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News > Science and Tech

Study: Satellite Imagery Shows Night Light Pollution Is on the Rise Globally

  • A nighttime view of Europe made possible by the Visible Infrared Imaging Radiometer.

    A nighttime view of Europe made possible by the Visible Infrared Imaging Radiometer. | Photo: Reuters/NASA FILE

Published 26 November 2017
Opinion

The study found that lighting changes varied by country, pointing to noticeable decreases in places such as war-ravaged Yemen and Syria.

Researchers say nocturnal light pollution is rising significantly worldwide, according to satellite imagery.

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The Science Advances study showed that artificially lit surfaces grew by 2.2 percent per year, in size and brightness, from 2012 to 2016.

The study found that lighting changes varied by country, pointing to noticeable decreases in places such as war-ravaged Yemen and Syria. Developing countries have experienced the fastest growth in light pollution, the study detailed, since emissions are influenced by Gross Domestic Product.

For example, the United States and Spain remained the same, while most nations in South America, Africa and Asia grew.

"Earth's night is getting brighter. And I actually didn't expect it to be so uniformly true that so many countries would be getting brighter," GFZ German Research Centre for Geoscience's Christopher Kyba explained at a news conference.

The team had analyzed five years of images from the Suomi NPP satellite before concluding the increases in light pollution. The findings are based on data from the Visible Infrared Imaging Radiometer (VIIRS), a satellite designed especially to monitor nightlights.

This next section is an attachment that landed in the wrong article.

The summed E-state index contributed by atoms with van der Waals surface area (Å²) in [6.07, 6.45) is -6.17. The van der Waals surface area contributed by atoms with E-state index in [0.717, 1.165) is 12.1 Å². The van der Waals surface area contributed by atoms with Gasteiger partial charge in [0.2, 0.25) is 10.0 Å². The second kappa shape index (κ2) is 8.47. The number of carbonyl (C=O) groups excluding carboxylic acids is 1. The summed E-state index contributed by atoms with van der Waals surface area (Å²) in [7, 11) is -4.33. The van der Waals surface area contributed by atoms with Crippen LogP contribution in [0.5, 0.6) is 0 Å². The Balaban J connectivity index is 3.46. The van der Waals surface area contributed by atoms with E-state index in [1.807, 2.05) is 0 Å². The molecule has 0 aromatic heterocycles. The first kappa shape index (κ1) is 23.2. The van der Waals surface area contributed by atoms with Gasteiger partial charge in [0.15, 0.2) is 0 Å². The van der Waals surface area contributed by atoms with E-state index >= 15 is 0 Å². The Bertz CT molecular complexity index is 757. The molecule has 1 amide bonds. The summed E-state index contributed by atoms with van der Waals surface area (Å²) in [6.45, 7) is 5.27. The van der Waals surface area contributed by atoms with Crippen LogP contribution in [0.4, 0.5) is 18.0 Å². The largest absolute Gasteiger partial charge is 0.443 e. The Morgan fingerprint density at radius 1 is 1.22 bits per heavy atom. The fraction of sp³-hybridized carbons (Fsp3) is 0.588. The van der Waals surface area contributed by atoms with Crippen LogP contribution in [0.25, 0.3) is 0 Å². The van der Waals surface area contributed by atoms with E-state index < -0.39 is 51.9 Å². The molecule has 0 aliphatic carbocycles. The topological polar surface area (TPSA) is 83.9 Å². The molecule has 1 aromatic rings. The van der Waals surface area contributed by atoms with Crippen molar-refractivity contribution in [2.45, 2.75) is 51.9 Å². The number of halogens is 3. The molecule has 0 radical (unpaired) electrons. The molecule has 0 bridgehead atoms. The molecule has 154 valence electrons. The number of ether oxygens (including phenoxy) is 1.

Since the VIIRS cannot "see" light at wavelengths below 500 nanometers or "blue" light – which humans can see – researchers have theorized that the magnitude of light pollution is likely being understated.

The study is among the first to examine the effects of lighting as seen from space.

"This is concerning, of course," said Frank Holker of the Leibniz Institute of Freshwater Ecology and Inland Fisheries.

"We are convinced that artificial light is an environmental pollutant with ecological and evolutionary implications for many organisms from bacteria to mammals, including us humans and may reshape entire social-ecological systems."

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Researchers were quick to inform that "loss of night" on a planetary scale could cause negative effects on human health, ecosystems and even astronomical research.

"Today's announcement validates the message IDA has communicated for years," Arizona-based International Dark-Sky Association (IDA) Executive Director Scott Feierabend said.

Feierabend pointed out repercussions including harm to wildlife, human wellbeing and compromised public safety. "We hope that the results further sound the alarm about the many unintended consequences of the unchecked use of artificial light at night."

IDA has campaigned for the last 30 years to bring attention to the known and suspected hazards associated with the use of artificial light at night.

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